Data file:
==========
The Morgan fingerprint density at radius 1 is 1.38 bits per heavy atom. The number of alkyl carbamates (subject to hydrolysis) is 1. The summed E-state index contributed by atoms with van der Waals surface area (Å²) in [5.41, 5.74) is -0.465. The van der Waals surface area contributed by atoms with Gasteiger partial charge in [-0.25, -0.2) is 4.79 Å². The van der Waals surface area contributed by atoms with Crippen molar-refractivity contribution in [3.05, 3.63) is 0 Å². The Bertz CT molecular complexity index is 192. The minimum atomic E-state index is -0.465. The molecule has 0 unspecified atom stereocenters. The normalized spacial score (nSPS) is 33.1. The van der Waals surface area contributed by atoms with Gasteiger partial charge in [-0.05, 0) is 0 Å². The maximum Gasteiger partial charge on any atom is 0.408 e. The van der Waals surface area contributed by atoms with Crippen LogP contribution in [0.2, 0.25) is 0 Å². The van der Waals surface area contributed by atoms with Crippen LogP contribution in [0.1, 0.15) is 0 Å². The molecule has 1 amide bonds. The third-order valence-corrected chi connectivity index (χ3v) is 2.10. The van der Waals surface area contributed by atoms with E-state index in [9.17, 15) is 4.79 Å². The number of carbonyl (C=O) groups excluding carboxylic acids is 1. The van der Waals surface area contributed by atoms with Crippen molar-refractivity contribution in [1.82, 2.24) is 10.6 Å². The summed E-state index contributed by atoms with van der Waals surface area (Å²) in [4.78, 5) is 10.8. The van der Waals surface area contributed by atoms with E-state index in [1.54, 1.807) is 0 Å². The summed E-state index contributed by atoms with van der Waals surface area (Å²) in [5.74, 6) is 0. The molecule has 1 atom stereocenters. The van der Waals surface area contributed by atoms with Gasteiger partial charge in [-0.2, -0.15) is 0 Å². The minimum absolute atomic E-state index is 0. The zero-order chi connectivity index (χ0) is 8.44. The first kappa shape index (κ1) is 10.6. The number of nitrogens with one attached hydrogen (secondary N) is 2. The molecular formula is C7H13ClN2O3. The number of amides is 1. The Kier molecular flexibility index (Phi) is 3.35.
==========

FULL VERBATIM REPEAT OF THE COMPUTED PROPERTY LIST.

The Morgan fingerprint density at radius 1 is 1.38 bits per heavy atom. The number of alkyl carbamates (subject to hydrolysis) is 1. The summed E-state index contributed by atoms with van der Waals surface area (Å²) in [5.41, 5.74) is -0.465. The van der Waals surface area contributed by atoms with Gasteiger partial charge in [-0.25, -0.2) is 4.79 Å². The van der Waals surface area contributed by atoms with Crippen molar-refractivity contribution in [3.05, 3.63) is 0 Å². The Bertz CT molecular complexity index is 192. The minimum atomic E-state index is -0.465. The molecule has 0 unspecified atom stereocenters. The normalized spacial score (nSPS) is 33.1. The van der Waals surface area contributed by atoms with Gasteiger partial charge in [-0.05, 0) is 0 Å². The maximum Gasteiger partial charge on any atom is 0.408 e. The van der Waals surface area contributed by atoms with Crippen LogP contribution in [0.2, 0.25) is 0 Å². The van der Waals surface area contributed by atoms with Crippen LogP contribution in [0.1, 0.15) is 0 Å². The molecule has 1 amide bonds. The third-order valence-corrected chi connectivity index (χ3v) is 2.10. The van der Waals surface area contributed by atoms with E-state index in [9.17, 15) is 4.79 Å². The number of carbonyl (C=O) groups excluding carboxylic acids is 1. The van der Waals surface area contributed by atoms with Crippen molar-refractivity contribution in [1.82, 2.24) is 10.6 Å². The summed E-state index contributed by atoms with van der Waals surface area (Å²) in [4.78, 5) is 10.8. The van der Waals surface area contributed by atoms with E-state index in [1.54, 1.807) is 0 Å². The summed E-state index contributed by atoms with van der Waals surface area (Å²) in [5.74, 6) is 0. The molecule has 1 atom stereocenters. The van der Waals surface area contributed by atoms with Gasteiger partial charge in [-0.2, -0.15) is 0 Å². The minimum absolute atomic E-state index is 0. The zero-order chi connectivity index (χ0) is 8.44. The first kappa shape index (κ1) is 10.6. The number of nitrogens with one attached hydrogen (secondary N) is 2. The molecular formula is C7H13ClN2O3. The number of amides is 1. The Kier molecular flexibility index (Phi) is 3.35.